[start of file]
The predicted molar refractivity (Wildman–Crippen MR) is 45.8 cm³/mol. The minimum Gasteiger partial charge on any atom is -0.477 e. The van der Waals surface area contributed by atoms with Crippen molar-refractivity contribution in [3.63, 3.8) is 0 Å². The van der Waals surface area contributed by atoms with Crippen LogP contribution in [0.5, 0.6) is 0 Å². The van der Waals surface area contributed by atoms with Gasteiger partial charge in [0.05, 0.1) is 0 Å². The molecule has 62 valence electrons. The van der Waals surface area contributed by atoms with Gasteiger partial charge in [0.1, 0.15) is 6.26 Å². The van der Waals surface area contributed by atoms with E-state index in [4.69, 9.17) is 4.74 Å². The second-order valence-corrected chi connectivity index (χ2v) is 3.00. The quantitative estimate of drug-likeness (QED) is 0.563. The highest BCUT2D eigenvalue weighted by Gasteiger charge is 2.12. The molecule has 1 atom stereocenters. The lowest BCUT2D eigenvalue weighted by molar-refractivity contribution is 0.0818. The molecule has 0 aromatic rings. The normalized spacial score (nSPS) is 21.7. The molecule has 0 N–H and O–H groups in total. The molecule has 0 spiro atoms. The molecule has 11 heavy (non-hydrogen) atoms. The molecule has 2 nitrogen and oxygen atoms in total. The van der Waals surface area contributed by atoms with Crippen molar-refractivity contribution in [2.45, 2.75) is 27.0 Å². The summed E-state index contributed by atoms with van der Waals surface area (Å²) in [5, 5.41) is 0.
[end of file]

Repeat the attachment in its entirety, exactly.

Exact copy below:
The predicted molar refractivity (Wildman–Crippen MR) is 45.8 cm³/mol. The minimum Gasteiger partial charge on any atom is -0.477 e. The van der Waals surface area contributed by atoms with Crippen molar-refractivity contribution in [3.63, 3.8) is 0 Å². The van der Waals surface area contributed by atoms with Crippen LogP contribution in [0.5, 0.6) is 0 Å². The van der Waals surface area contributed by atoms with Gasteiger partial charge in [0.05, 0.1) is 0 Å². The molecule has 62 valence electrons. The van der Waals surface area contributed by atoms with Gasteiger partial charge in [0.1, 0.15) is 6.26 Å². The van der Waals surface area contributed by atoms with E-state index in [4.69, 9.17) is 4.74 Å². The second-order valence-corrected chi connectivity index (χ2v) is 3.00. The quantitative estimate of drug-likeness (QED) is 0.563. The highest BCUT2D eigenvalue weighted by Gasteiger charge is 2.12. The molecule has 1 atom stereocenters. The lowest BCUT2D eigenvalue weighted by molar-refractivity contribution is 0.0818. The molecule has 0 aromatic rings. The normalized spacial score (nSPS) is 21.7. The molecule has 0 N–H and O–H groups in total. The molecule has 0 spiro atoms. The molecule has 11 heavy (non-hydrogen) atoms. The molecule has 2 nitrogen and oxygen atoms in total. The van der Waals surface area contributed by atoms with Crippen molar-refractivity contribution in [2.45, 2.75) is 27.0 Å². The summed E-state index contributed by atoms with van der Waals surface area (Å²) in [5, 5.41) is 0.